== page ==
Small Businesses Blame Wall Street, Favor Transparency In Financial Dealings
Written by Ken Gaebler
Small Business Majority study shows that more than two out of three small business owners support tougher government oversight of financial institutions.
Small businesses aren't ready to forgive and forget when it comes to Wall Street. Although the small business community tends to oppose stricter government regulation, an overwhelming majority of entrepreneurs now favor laws designed to provide greater transparency in financial and business dealings.
Citing a study by Small Business Majority, a recent UPI report revealed that 80 percent of small business owners believe that financial companies should be subject to rules that hold them accountable for the kinds of practices that caused the recession.
"We're starting to dig out of recession," said John Arensmeyer, CEO of the Small Business Majority. "Small businesses, along with our economy, are getting stronger, but they're certainly not immune to the lingering effects of our financial meltdown."
As a result, small business owners are demanding transaction transparency, clear rules, fair business practices and oversight forcing large institutions to play by the rules, Arensmeyer added.
Other findings from the Small Business Majority study include:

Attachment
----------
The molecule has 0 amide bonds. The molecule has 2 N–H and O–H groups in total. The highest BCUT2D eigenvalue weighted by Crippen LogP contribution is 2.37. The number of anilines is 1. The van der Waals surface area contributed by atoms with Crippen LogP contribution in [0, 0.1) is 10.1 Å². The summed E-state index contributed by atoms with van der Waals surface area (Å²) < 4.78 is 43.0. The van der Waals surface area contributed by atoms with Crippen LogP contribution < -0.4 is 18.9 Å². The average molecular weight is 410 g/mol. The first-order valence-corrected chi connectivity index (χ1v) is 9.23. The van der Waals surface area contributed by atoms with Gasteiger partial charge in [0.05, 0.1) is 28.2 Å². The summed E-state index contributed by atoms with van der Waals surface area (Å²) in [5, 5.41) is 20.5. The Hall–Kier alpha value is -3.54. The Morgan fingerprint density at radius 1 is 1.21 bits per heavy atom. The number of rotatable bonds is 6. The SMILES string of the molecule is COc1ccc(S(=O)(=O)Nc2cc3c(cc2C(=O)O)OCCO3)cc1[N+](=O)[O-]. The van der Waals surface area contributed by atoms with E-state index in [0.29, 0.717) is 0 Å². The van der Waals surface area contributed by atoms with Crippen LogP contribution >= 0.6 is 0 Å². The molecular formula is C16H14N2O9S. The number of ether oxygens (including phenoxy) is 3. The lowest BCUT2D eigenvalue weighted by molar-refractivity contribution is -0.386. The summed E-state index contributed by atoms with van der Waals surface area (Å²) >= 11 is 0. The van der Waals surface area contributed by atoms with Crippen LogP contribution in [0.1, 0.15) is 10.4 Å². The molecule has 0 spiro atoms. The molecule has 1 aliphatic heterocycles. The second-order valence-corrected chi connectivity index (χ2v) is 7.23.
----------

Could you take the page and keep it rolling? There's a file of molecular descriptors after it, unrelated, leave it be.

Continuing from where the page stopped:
- 84 percent of business owners support the Consumer Financial Protection Bureau. The CFPB is a watchdog agency that was created by the 2010 Dodd-Frank Act to monitor abusive lending practices.
- Two out of three survey respondents said that government oversight for financial institutions either needed to be increased or was adequate. A minority of small business owners felt that there is too much oversight of financial sector firms.
- Approximately 60 percent of owners feel like Wall Street firms left small companies and consumers vulnerable because they created their own rules while engaging in questionable business activities.
Consumer protection is an important issue for small businesses because many entrepreneurs fund their companies with consumer credit or credit cards. Although entrepreneurs would prefer using personal savings to start a business, tight capital conditions and anemic savings accounts mean that many small business owners will depend on consumer credit -- and greater financial sector transparency -- well into the foreseeable future.
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